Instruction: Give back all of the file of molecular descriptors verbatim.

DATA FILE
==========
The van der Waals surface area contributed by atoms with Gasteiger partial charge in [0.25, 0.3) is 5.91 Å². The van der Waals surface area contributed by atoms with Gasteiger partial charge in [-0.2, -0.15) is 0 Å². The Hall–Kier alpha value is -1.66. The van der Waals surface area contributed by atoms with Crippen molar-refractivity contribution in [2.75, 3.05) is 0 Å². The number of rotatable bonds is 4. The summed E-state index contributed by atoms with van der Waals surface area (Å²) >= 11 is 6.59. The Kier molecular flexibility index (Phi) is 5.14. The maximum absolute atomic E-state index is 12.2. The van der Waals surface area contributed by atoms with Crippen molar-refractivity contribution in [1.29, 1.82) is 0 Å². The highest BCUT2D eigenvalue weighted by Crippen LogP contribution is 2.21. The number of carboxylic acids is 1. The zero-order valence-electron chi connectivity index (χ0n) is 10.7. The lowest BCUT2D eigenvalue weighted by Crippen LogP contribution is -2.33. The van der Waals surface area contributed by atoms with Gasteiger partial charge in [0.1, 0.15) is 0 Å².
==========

The van der Waals surface area contributed by atoms with Gasteiger partial charge in [0.25, 0.3) is 5.91 Å². The van der Waals surface area contributed by atoms with Gasteiger partial charge in [-0.2, -0.15) is 0 Å². The Hall–Kier alpha value is -1.66. The van der Waals surface area contributed by atoms with Crippen molar-refractivity contribution in [2.75, 3.05) is 0 Å². The number of rotatable bonds is 4. The summed E-state index contributed by atoms with van der Waals surface area (Å²) >= 11 is 6.59. The Kier molecular flexibility index (Phi) is 5.14. The maximum absolute atomic E-state index is 12.2. The van der Waals surface area contributed by atoms with Crippen molar-refractivity contribution in [1.29, 1.82) is 0 Å². The highest BCUT2D eigenvalue weighted by Crippen LogP contribution is 2.21. The number of carboxylic acids is 1. The zero-order valence-electron chi connectivity index (χ0n) is 10.7. The lowest BCUT2D eigenvalue weighted by Crippen LogP contribution is -2.33. The van der Waals surface area contributed by atoms with Gasteiger partial charge in [0.1, 0.15) is 0 Å².